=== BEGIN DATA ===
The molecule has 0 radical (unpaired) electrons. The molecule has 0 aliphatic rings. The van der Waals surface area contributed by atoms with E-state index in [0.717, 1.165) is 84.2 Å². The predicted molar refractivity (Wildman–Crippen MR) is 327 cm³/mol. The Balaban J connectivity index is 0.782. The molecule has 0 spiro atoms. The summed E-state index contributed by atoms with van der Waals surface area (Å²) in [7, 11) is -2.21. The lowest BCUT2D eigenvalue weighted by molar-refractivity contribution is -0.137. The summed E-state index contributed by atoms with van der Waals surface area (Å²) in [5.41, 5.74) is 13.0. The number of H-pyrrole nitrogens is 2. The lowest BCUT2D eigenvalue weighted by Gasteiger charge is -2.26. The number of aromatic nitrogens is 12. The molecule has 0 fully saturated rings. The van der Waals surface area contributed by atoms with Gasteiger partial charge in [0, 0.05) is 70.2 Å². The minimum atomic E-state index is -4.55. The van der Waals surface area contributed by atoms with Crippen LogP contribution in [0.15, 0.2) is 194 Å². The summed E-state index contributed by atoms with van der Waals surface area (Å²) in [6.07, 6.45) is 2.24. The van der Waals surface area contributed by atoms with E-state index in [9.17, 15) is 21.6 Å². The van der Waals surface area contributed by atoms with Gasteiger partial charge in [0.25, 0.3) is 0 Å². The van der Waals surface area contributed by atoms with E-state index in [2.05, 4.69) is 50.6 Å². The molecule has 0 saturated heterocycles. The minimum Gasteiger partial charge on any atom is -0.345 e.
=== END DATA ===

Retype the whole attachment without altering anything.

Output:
The molecule has 0 radical (unpaired) electrons. The molecule has 0 aliphatic rings. The van der Waals surface area contributed by atoms with E-state index in [0.717, 1.165) is 84.2 Å². The predicted molar refractivity (Wildman–Crippen MR) is 327 cm³/mol. The Balaban J connectivity index is 0.782. The molecule has 0 spiro atoms. The summed E-state index contributed by atoms with van der Waals surface area (Å²) in [7, 11) is -2.21. The lowest BCUT2D eigenvalue weighted by molar-refractivity contribution is -0.137. The summed E-state index contributed by atoms with van der Waals surface area (Å²) in [5.41, 5.74) is 13.0. The number of H-pyrrole nitrogens is 2. The lowest BCUT2D eigenvalue weighted by Gasteiger charge is -2.26. The number of aromatic nitrogens is 12. The molecule has 0 fully saturated rings. The van der Waals surface area contributed by atoms with Gasteiger partial charge in [0, 0.05) is 70.2 Å². The minimum atomic E-state index is -4.55. The van der Waals surface area contributed by atoms with Crippen LogP contribution in [0.15, 0.2) is 194 Å². The summed E-state index contributed by atoms with van der Waals surface area (Å²) in [6.07, 6.45) is 2.24. The van der Waals surface area contributed by atoms with E-state index in [9.17, 15) is 21.6 Å². The van der Waals surface area contributed by atoms with Gasteiger partial charge in [0.25, 0.3) is 0 Å². The van der Waals surface area contributed by atoms with E-state index in [2.05, 4.69) is 50.6 Å². The molecule has 0 saturated heterocycles. The minimum Gasteiger partial charge on any atom is -0.345 e.